Lucraft and Luckraft One-name Study

Sunday, October 16, 2005

William Lucraft - convict

We’ve known for a while that a William Lucraft was transported from Exeter in the 1840,s as there was a newspaper clipping of the time giving very spare details of a William Lucraft transported from Exeter.

But now we know a bit more about him, thanks to the internet and access to Tasmanian Records. The Tasmanian Archives Office have been very helpful, and here’s the story.


William Lucraft was tried at Exeter on 30th January 1842. The writing in the Convict Record kept in Tasmania is not easy to read, but the offences include stealing a mackintosh, and two counts of drunkenness, (once perhaps at the White House; was that once a pub in Exeter?) and another unreadable offence. He got 14 days for one drunkenness count, 4 weeks for another and 2 months for the third. But for the mackintosh he was transported for seven years.

His records show that he was convict number 8515, aged 24 years, and 5 feet 3 and a quarter inches tall. He was a protestant, who could both read and write, and was single. He was a slater and plasterer, from Exeter, and the Serjeant’s (sic) report was that he was a good teacher. (What was he teaching?) The remarks column appears to read “m Elizabeth. 1d Mary”, which can be read as saying that his mother was called Elizabeth, and he had a daughter Mary, but the children column has no entry. It could equally be that he was married to Elizabeth and had one daughter Mary.

Who was he? I can’t be sure. The candidate I have had for many years is William Lucraft, baptised 22nd Nov 1818 at Heavitree, which was a small village on the outskirts of Exeter, now a suburb of the city. (Though this William born 1818 is also a candidate for the William Lucraft who went to America and founded the Locraft line there.) His family were carpenters, as he was, and I think his mother was Mary. This convict could well be married to an Elizabeth and have named a daughter after his mother. The children column I think relates to whether there were any children with the convict, and clearly here there were not as he sailed alone. So it is not certain, but after the 1841 census, when William is listed as a carpenter in Heavitree, we find no more about him in the English records I have seen so far. (There is another William of the same age in Bermondsey, with a family, and he too came from Heavitree, so it could be that the Heavitree William is not the one transported. We just don’t know.)

You can find this William on the Heavitree and Lympstone Tree if you have it. The next son, Joseph, emigrated to America and settled in Illinois marrying a woman from Hooe in Sussex before going, and her sister later after she died.

If this Heavitree family is William’s, they had spent the last 20 years on and off Poor support. The father’s generation had all been apprenticed when they were six, seven and eight years of age, and the family had Poor money from the village vestry to buy potatoes, packs of bran, for a daughter’s coffin etc.. They weren’t always in trouble. In 1853 John Lucraft a carpenter of Oakfield Street Heavitree, William’s brother, I believe, was a witness in a case against Elizabeth Stone, who stole a part of a side of bacon weighing 37 lbs from a shop in George’s Street, Exeter.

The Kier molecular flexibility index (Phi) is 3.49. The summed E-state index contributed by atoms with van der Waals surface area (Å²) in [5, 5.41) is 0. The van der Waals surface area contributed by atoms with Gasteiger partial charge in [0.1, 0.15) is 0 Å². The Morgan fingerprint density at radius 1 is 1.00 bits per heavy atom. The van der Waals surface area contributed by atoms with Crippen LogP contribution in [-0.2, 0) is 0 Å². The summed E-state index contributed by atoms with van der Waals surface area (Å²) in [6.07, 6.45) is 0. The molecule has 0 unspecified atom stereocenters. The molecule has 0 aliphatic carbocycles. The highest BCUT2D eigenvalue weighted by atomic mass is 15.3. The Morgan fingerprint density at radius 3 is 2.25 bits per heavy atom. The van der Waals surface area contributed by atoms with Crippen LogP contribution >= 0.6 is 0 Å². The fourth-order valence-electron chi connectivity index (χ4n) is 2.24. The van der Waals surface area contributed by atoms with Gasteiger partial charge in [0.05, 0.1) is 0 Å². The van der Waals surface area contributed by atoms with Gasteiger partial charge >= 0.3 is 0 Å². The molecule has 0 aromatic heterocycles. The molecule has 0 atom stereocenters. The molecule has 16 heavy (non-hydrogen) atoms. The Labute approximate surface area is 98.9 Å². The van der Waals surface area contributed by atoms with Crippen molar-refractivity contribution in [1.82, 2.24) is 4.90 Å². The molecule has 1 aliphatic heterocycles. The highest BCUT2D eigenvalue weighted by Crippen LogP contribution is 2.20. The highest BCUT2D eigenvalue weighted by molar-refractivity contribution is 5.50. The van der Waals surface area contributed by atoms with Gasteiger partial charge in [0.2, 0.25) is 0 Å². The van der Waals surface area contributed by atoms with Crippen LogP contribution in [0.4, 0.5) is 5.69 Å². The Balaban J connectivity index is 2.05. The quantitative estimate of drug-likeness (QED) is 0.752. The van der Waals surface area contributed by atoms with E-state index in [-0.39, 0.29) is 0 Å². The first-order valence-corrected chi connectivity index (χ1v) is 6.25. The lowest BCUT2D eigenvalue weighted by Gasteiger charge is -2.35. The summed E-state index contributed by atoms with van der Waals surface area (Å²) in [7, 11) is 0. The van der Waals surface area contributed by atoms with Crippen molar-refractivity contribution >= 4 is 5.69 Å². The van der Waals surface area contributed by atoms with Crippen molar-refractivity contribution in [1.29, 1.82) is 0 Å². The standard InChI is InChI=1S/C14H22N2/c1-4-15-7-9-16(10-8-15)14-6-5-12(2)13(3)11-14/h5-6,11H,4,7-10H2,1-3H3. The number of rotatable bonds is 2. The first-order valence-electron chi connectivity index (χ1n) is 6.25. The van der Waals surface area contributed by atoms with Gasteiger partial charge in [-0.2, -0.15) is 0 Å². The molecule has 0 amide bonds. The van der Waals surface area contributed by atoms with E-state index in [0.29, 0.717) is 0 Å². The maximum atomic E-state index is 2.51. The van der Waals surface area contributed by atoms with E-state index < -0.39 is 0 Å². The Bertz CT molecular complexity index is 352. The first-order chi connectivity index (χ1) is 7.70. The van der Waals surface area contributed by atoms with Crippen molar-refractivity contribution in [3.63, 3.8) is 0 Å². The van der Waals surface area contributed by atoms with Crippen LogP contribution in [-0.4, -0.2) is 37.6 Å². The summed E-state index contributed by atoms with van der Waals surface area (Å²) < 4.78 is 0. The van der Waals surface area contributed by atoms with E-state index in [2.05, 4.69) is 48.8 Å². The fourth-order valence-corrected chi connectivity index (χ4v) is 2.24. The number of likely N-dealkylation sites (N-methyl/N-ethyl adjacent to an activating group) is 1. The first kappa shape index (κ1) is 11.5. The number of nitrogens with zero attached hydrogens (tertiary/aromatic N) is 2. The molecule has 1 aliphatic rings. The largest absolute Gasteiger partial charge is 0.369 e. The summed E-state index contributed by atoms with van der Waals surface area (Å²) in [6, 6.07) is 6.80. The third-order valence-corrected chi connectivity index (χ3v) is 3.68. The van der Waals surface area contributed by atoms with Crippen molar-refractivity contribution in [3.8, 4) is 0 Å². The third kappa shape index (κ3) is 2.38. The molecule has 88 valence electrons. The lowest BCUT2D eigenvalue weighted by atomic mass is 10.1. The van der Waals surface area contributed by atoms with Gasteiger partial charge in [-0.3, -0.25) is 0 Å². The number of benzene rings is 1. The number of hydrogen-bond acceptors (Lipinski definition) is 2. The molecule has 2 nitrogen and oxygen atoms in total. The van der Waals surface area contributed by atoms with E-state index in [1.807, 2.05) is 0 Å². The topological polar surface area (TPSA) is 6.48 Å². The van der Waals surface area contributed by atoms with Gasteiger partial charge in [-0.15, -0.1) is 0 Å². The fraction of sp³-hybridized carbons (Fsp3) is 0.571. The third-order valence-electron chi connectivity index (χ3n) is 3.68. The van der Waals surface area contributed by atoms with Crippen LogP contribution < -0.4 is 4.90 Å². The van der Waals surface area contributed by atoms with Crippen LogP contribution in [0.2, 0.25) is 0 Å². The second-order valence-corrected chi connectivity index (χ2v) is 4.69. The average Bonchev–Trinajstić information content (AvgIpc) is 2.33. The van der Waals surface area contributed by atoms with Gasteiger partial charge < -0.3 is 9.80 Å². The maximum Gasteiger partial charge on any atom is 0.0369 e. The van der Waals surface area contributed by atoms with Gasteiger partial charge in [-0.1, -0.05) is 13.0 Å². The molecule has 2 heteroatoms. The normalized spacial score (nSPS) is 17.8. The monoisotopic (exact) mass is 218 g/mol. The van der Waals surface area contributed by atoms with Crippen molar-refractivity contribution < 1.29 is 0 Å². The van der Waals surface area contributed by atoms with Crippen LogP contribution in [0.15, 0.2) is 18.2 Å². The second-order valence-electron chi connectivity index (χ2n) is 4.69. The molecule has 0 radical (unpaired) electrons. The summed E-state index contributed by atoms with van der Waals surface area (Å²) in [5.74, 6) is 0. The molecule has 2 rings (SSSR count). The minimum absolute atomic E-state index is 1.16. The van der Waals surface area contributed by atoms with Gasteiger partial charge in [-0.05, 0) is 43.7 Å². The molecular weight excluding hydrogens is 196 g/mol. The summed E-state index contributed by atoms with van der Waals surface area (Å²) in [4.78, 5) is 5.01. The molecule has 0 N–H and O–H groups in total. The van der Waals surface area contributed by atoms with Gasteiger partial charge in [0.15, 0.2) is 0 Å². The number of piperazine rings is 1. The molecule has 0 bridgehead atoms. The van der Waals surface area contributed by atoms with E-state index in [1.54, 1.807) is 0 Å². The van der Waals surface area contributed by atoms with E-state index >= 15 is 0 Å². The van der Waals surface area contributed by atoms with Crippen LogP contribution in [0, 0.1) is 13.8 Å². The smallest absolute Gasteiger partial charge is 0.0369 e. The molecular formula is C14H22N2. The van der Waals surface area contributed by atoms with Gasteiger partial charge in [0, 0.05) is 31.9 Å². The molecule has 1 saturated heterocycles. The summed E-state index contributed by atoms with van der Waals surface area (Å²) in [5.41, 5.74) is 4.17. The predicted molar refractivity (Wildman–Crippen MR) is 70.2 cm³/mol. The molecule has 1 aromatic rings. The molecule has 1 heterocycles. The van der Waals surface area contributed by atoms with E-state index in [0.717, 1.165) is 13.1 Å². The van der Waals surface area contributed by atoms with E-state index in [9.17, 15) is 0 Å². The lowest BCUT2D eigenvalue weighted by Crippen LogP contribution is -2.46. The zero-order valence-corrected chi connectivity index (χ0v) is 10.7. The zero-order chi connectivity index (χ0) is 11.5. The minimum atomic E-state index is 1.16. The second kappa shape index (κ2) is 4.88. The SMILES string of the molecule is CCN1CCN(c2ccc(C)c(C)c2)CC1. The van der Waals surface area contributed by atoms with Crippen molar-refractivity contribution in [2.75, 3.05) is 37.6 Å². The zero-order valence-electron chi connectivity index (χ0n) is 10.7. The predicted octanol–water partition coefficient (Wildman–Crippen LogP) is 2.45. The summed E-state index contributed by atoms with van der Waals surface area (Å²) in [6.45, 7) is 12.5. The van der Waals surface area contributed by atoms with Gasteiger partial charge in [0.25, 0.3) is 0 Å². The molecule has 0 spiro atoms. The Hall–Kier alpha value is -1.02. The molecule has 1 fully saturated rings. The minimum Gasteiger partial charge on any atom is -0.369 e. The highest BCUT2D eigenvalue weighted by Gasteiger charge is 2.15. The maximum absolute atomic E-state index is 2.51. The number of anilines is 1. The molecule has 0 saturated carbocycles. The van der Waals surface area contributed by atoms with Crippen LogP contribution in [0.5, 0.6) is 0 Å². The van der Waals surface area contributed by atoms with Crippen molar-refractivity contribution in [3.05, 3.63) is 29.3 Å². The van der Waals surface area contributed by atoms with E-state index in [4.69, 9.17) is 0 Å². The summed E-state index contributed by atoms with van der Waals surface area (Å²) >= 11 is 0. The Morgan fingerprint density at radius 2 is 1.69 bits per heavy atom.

William embarked on 26th September 1842, and sailed from Plymouth on 5th October 1842, on board the ship Earl Grey, and arrived in Hobart, Tasmania, then called Van Diemens Land, on 14th January 1843; a sailing of 14 weeks. He’s recorded as being of fair complexion, with a small head and oval visage, brown eyebrows and eyes. On his left arm he had tattooed a man and a woman, the letters “V.R.” (for the new queen), and an anchor. On his right arm he had the letters “W.L.E.L.” and anchor and a sea anchor or a sun and anchor. Do the letters WLEL mean a William Lucraft and Elizabeth Lucraft. I suspect they do and that Elizabeth was his wife. Their marriage I have not yet found.

Life as a felon

He was put to work in the labour camps, including Buckland, and was soon in trouble. He got 10 days solitary for being drunk and being suspected of making a grindstone for a private individual. He got a four month extension for absenting himself and making a grindstone clandestinely, and having nails and mason’s tools in his bag without a record of permission. He was released from the first stage of his punishment in November 1844, and the next May went AWOL again and was drunk, getting four days solitary. In September he got six months hard labour for striking his master with his fist. Until May 1849 the records show further spells in solitary for drunkenness, resisting arrest, assaulting a landlord, and on one occasion stealing a watch. Tough life in the penal colonies.